Jamaican Music

Bob Marley – 5 Historical Moments At a Glance

A Young Bob Marley

Bob Marley’s brief, but eventful lifetime was filled with many watershed and history-making events. Here are 5 historical moments from his early career.

1. Bob Marley record his first singles Judge Not, One Cup of Coffee, Do You Still Love Terror, and Me in 1962 for producer Leslie Kong on the Beverley’s label. One Cup of Coffee was released under the pseudonym Bobby Martell. Fifty-two years later Bob Marley established his worldwide reputation and produced his status as one of the world’s best-selling artists of all time, with sales of more than 75 million records.

2. In 1963, Bob Marley, joined by Bunny Wailer, Peter Tosh, Junior Braithwaite, Beverley Kelso, and Cherry Smith, collectively called The Wailing Wailers, Their single “Simmer Down” for producer Coxsone Dodd on the Coxsone label became a Jamaican #1 in February 1964 selling an estimated 70,000 copies.
Simmer Down, though used by the Wailing Wailers as warning to rude boys of the day to cool down their bad behavior is from a Jamaican proverbs, chicken merry, hawk de near/And when him de near, you must beware so simmer down, control your temper … simmer down, or the battle will be hotter

Jamaican Reggae Legend Bob Marley Makes Forbes Annual List of Highest-Paid Deceased Celebrities

3. Marley Left the Wailers Briefly – Just after marrying Rita Anderson in 1966, Marley temporarily left the Wailers group to join his mother in Delaware in the United States for a short time, during which he worked as a DuPont lab assistant and on the assembly line at a Chrysler plant, under the alias Donald Marley. Marley continued to write song including “Bend Down Low” (Natty Dread) released 1974) and “Night Shift” (Rastaman Vibration) released 1977). Though raised as Catholic it was during this period, Marley explored his Rastafari beliefs and including the ritual vow of a Nazirite described in Chapter Six of the Book of Numbers by growing dreadlocks. Also Rastafari regard the locks as both a sign of their African identity and a religious vow of their separation from the wider society. Rastafari appearance emulated the Mau Mau warrior in Kenya both in their appearance and their resistance to colonial rule.After returning to Jamaica, Marley embraced the full trapping of Rastafari livity from persona to musical pursuits.

4. Bob Marley and Wailers first album, Catch A Fire, was released 40 years ago in 1972. – ”Catch A Fire,” Jamaican parlance for “getting into trouble” after overcoming a myriad of legal obstacle launched Bob Marley and the Wailers international success. Ultimately paving the way for Bob Marley and the Wailers mainstream success and etching a place in music history. Rolling Stone Magazine described, “Catch A Fire” one of the greatest reggae albums of all time, ranking it 126 of the 500 greatest albums of all time—the second highest placement of the five Marley albums on the magazine’s list. Catch A Fire. The album’s release and subsequent supporting tour changed Marley’s life forever and forged a road to international success and recognition. The release of “Catch A Fire” the album that has stood the test of time, influenced countless across the world and propelled Marley to fame.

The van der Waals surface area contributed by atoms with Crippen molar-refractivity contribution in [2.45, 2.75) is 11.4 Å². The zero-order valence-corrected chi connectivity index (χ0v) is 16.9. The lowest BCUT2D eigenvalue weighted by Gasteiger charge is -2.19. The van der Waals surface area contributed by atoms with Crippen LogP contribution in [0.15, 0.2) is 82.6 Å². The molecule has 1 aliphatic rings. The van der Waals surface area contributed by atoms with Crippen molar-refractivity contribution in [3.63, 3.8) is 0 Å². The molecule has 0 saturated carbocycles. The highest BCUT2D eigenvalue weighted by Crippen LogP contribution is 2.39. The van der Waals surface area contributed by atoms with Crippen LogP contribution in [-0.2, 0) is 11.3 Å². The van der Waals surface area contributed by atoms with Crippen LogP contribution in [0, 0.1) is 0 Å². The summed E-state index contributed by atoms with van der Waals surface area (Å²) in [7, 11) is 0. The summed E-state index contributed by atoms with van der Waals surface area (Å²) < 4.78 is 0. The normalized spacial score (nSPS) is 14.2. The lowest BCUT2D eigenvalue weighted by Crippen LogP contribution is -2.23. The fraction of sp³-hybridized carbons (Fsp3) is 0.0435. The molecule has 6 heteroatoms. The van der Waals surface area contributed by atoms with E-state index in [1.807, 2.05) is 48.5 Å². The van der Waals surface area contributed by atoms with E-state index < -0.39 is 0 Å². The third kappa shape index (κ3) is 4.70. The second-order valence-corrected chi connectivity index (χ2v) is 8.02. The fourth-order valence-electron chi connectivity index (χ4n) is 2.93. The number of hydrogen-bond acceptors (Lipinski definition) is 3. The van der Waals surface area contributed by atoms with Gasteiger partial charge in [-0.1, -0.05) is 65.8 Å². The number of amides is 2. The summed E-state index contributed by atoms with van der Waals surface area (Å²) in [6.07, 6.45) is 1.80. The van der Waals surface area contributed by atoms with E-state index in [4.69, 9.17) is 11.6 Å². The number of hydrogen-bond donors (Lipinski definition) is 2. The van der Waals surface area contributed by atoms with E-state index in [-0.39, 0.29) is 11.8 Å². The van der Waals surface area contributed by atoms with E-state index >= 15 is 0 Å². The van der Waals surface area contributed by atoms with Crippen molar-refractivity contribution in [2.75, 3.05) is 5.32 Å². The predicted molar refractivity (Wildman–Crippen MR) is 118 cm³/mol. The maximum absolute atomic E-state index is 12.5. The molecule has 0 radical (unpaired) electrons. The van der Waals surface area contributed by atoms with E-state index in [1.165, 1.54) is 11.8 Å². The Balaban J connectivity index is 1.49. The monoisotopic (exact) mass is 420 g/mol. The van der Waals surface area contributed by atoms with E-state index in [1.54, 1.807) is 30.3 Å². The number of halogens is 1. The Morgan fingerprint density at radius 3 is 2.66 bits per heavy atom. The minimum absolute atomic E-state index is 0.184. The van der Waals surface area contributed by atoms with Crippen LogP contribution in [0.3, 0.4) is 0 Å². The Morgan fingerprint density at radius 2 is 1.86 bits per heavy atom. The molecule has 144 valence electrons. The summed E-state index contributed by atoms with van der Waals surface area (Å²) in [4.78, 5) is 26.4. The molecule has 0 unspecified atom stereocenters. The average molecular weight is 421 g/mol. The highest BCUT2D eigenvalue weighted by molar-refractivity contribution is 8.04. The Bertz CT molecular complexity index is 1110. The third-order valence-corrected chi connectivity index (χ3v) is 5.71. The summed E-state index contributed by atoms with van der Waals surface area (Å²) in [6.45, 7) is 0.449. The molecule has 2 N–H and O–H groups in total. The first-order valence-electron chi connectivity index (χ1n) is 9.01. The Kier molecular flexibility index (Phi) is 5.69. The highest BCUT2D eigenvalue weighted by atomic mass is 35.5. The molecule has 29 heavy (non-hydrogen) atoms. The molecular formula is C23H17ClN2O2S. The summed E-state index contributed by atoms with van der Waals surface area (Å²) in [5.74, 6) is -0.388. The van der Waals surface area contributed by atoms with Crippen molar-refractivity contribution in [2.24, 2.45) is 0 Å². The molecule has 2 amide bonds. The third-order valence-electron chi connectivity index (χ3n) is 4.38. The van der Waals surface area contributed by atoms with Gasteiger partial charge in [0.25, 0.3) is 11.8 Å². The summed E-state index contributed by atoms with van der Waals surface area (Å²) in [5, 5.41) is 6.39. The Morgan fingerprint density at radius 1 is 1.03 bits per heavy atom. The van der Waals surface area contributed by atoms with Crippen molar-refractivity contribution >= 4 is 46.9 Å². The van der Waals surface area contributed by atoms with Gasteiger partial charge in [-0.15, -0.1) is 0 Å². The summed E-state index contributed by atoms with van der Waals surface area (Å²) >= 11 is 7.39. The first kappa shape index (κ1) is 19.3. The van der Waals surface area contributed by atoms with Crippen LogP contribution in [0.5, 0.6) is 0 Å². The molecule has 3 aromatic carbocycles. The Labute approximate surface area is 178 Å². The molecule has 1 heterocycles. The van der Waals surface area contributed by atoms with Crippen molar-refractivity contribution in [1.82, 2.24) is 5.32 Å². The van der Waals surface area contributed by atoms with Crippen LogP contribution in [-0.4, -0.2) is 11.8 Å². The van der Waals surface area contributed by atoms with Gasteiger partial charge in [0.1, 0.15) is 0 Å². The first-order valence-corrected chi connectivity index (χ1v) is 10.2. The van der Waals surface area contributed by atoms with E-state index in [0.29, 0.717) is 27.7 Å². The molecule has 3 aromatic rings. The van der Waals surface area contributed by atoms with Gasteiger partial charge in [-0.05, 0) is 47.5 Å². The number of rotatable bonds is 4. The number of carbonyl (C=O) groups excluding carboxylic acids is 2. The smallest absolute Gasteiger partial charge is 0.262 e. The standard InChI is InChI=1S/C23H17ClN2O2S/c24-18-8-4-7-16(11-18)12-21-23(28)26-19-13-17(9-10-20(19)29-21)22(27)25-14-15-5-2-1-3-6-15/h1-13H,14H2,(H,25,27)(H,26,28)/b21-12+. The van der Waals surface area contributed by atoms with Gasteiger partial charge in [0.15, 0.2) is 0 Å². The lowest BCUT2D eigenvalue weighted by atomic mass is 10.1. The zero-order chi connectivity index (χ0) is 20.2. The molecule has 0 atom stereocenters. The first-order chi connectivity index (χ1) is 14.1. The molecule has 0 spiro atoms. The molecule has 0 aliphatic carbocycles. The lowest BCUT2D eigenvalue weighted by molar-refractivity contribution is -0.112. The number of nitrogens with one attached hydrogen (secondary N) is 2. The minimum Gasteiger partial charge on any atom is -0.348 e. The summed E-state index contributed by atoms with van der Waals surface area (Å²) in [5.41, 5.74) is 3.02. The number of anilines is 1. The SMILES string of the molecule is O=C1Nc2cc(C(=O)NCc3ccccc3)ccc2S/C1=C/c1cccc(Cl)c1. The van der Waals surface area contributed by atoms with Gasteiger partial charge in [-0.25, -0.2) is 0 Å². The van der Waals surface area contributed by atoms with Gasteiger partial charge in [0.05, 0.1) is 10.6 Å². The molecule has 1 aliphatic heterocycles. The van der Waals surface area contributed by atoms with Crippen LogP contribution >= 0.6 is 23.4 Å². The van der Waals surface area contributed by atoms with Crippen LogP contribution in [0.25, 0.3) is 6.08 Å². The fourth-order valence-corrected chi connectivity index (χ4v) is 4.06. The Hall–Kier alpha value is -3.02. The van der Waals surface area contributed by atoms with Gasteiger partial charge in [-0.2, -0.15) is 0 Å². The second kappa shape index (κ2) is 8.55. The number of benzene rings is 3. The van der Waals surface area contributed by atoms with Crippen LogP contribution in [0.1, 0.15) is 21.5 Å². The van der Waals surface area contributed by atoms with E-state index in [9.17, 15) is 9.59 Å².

5. The Smile Jamaica Concert was a concert held on December 5, 1976, at the National Heroes Park, Kingston, Jamaica. The injured Bob Marley performed before 80, 000. Bob’ Marley’s “Smile Jamaica” single was written with a more serious hope of bringing the people together, cooling the tensions, and the gunplay between the thugs aligned socialist People’s National Party and the right-wing Jamaican Labor Party battling for control of Kingston’s streets.  In 1976Bob plan planned a free concert of the same name, then the Manley government called for general elections shortly after Bob’ Marley’s “Smile Jamaica” was announced.

Two days before the Smile Jamaica concert, on December 3, a group of gunmen attempted to assassinate Marley at his home at 56 Hope Road. Miraculously, no one was killed. Bob was shot, so was his wife Rita, and his manager Don Taylor. — After Marley agreeing to perform one song for the 80,000 people in attendance, Marley went on with the show as planned, defiantly displaying his bandaged bullet wounds on stage. His one song set turned into a whole 90-minute performance despite his injuries.

All Wailers performed except Bass man Aston “Family man” Barret. A guest Bass player performed in his place. The performance included a horn section.

The setlist for the show was as follows 1. War/ No More Trouble/ Get Up Stand Up 2. Crazy Baldhead/ Positive Vibration 3. Smile Jamaica 4. Rat Race 5. Trench Town Rock 6. Keep on Moving 7. Want More 8. Them Belly Full 9. Jah Live 10. Rastaman Chant 11. Rebel Music 12. So Jah Say-

About the author

Winston Stan Evan Smith

Senior Editor and North East Media Coordinator for Jamaicans.com